Tuesday, February 14, 2012

A refreshing church growth strategy: Get smaller and die

One of our readers kindly referred us to this stimulating article in the Huffington Post from a few months back.

From the article, If pressed about my church's growth strategy, I usually say it is to get smaller and die; to continually decrease the amount of time, resources and energy we spend trying to have the ultimate church experience, and to spend more time actually being faithful. Nowadays, faithfulness —not success— is our only metric. Success is about "doing." Faithfulness is about "being," and it's really hard to measure.

While many Lutheran churches spend themselves trying to bribe connect with the world in order to fill the stadium seats, some Evangelicals are beginning to discover the truth that Lutheranism has largely abandoned: The church is not supposed to grow. The church is supposed to be faithful. And faithfulness to the message of the cross usually means the opposite of what the world would consider to be a “successful ministry.”

All you CGM fanatics out there, don’t even try to build a straw man out of this by suggesting that we’re promoting laziness or lovelessness. On the contrary, we are promoting zeal for the Gospel and tireless love for the neighbor. But this does not mean marketing or targeting or removing “obstacles.” It does not mean vision-casting or leader-building or church-changing. It doesn’t mean finding “new ways” to reach the lost. It means pastors preaching the Gospel just as it has been preached for nearly two millennia, and administering the Sacraments as they have been administered for just as long. It means laity gathering weekly to receive God’s gifts of forgiveness of sins and life in the Divine Service and then scattering into their vocations to lead pious, Christian lives of service to their neighbor. It means trusting the Holy Spirit to do whatever he wants to do through the preached Word, and not trying to change or enhance the results by means of our own machinations and innovations.

So, God save us from the successful church. Give us churches who shun sentimentality and pragmatism and aren't afraid to face the inevitable shrinkage which comes as a result of following Jesus. God save us from church leadership strategies. After all, it takes zero faith to follow a strategy, but incredible faith to pursue the kingdom of God and leave the rest in God's hands. If I've learned anything as a pastor, it is this: faithfulness flies in the face of sentimentality and pragmatism, and if you pursue it you have to expect small numbers.


Anonymous said...

Again, I have to ask, because it is vital to know: where does this leave those who sit in front of a pulpit?

Pax Christi,
Heidi Gray Stoeberl

Anonymous said...

I'm usually more a critic than a fan of Huffington Post religious articles. But this is pretty good. An antidote to "Grow or Die"; it's called "faith". What a novel idea. Brings to mind the verse from Isaiah “For my thoughts are not your thoughts, neither are your ways my ways,” declares the LORD.'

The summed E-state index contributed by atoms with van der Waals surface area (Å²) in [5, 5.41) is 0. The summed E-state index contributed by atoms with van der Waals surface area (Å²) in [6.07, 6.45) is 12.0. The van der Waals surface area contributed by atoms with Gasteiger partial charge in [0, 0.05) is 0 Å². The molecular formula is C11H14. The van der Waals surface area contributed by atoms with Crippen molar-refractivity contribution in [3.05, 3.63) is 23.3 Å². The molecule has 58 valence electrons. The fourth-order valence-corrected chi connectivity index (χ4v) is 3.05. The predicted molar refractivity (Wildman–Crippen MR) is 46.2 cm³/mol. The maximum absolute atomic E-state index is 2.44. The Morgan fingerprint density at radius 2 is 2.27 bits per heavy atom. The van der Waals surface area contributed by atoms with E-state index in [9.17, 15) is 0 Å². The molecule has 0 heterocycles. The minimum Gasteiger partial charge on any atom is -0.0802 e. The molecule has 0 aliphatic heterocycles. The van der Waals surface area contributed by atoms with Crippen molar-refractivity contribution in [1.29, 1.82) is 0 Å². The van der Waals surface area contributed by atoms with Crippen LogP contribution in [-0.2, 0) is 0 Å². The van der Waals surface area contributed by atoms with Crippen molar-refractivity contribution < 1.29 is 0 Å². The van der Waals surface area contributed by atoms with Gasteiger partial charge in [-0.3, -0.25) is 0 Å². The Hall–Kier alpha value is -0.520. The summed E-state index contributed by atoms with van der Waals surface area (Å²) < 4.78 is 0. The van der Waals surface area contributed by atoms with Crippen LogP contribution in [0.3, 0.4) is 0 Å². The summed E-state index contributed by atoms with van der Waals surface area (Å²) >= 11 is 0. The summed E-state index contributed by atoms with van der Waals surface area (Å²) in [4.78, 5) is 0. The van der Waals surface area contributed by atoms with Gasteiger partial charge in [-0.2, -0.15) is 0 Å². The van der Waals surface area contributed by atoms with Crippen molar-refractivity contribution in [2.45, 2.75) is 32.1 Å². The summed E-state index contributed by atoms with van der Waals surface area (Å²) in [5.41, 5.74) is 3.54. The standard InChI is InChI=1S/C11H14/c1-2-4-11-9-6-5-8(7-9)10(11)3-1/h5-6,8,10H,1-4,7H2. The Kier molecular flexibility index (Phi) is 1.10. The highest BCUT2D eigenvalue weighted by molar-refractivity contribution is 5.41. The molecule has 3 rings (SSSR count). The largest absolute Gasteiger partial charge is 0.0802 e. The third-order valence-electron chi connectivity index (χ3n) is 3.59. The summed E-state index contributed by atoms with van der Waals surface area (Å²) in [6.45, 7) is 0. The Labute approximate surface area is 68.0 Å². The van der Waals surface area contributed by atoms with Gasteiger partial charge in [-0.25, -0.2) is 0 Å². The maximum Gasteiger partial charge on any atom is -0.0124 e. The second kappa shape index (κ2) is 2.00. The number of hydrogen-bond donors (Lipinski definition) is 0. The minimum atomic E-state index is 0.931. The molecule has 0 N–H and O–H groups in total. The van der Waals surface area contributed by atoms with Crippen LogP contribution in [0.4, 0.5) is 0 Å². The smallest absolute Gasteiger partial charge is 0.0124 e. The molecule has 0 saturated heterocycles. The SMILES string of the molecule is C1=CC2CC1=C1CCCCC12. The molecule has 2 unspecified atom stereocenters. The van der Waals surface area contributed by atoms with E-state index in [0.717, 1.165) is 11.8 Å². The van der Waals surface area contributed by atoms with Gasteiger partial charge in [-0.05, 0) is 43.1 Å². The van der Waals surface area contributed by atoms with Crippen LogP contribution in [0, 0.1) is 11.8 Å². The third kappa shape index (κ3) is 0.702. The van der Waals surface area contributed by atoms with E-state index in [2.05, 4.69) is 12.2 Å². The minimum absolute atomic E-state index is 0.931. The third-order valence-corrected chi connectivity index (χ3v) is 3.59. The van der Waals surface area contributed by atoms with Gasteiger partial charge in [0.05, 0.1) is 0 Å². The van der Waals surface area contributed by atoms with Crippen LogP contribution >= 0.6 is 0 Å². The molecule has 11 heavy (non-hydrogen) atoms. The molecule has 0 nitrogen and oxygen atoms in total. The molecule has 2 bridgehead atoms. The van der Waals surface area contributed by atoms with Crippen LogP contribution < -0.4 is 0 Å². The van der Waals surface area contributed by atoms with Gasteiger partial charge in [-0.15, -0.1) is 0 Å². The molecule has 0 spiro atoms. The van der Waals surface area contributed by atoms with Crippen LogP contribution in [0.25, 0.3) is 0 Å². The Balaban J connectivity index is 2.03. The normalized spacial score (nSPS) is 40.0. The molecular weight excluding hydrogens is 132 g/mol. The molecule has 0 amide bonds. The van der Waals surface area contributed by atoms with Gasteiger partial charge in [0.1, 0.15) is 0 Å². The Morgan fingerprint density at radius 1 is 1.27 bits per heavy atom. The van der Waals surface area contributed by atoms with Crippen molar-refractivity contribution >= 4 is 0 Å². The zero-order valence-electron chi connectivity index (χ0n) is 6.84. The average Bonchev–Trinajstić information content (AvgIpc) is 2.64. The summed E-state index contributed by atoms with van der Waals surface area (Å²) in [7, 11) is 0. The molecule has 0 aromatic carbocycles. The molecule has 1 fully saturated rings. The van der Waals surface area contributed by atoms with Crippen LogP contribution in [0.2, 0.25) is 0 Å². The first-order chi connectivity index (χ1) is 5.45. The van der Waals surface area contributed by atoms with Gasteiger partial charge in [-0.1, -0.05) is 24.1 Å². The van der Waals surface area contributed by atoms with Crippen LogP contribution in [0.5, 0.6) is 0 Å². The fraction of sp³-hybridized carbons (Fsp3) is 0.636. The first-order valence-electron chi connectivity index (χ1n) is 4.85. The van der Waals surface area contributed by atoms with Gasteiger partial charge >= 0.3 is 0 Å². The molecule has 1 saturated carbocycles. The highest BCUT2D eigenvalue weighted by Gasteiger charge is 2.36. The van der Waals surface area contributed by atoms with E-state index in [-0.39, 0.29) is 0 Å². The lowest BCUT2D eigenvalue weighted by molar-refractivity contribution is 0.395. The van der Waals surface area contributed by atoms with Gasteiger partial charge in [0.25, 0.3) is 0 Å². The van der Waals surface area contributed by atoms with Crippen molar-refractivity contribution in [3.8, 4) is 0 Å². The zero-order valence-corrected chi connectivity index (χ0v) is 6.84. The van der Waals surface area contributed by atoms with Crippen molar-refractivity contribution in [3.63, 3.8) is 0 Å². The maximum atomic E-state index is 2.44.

Anonymous said...

I know I'm a broken record on this, but it's worth repeating. The Constitution of the church I serve has this line built into one of its unalterable and irrepealable articles. I'm guessing it's true for many of the readers here, too:

"For through the Word and Sacraments, as through instruments, the Holy Ghost is given, who works faith; where and when it pleases God, in them that hear the Gospel" - Augsburg Confession, Article V.

And this:

"The Church is the congregation of saints, in which the Gospel is rightly taught and the Sacraments are rightly administered." - Augsburg Confession, Article VII.

You get that right, then you're OK with God, no matter what the statistical report you submit to synod headquarters says.

- Rev. James Schulz

Anonymous said...

Hello, I am sure you have your motive for writing as you have done so today. I certainly understand frustration that some type of "strategy" would be promoted over the clear presentation of law and gospel through faithful preaching and teaching. However, I cannnot support the idea that we should not be doing "other things" to help create awareness and promote what a church or ministry does. An example is that many churches budget less than $500.00 for outreach purposes. Yet, they wonder why people are unaware of their christian day school?

You are correct if a church or pastor or synod has lost their focus on scripture. However, there are tools to help spread awareness for ministry and the joy of sharing the Gospel. Luther used a printing press. We should use tools as well.

Michael Klatt

Anonymous said...


The church I serve is on a street where an average of 13,000 cars pass by every day. The year before we closed our day school the church spent $10,000 on an 8-week long billboard advertisement on a busy divided highway in a desperate attempt to draw attention to the "hidden jewel" that was our day school. We eventually closed the school because of many factors, but it wasn't because people didn't know where we were. People weren't looking to "buy" what we were "selling."

The best advertising is word of mouth and the results are up to God.

- Rev. James Schulz

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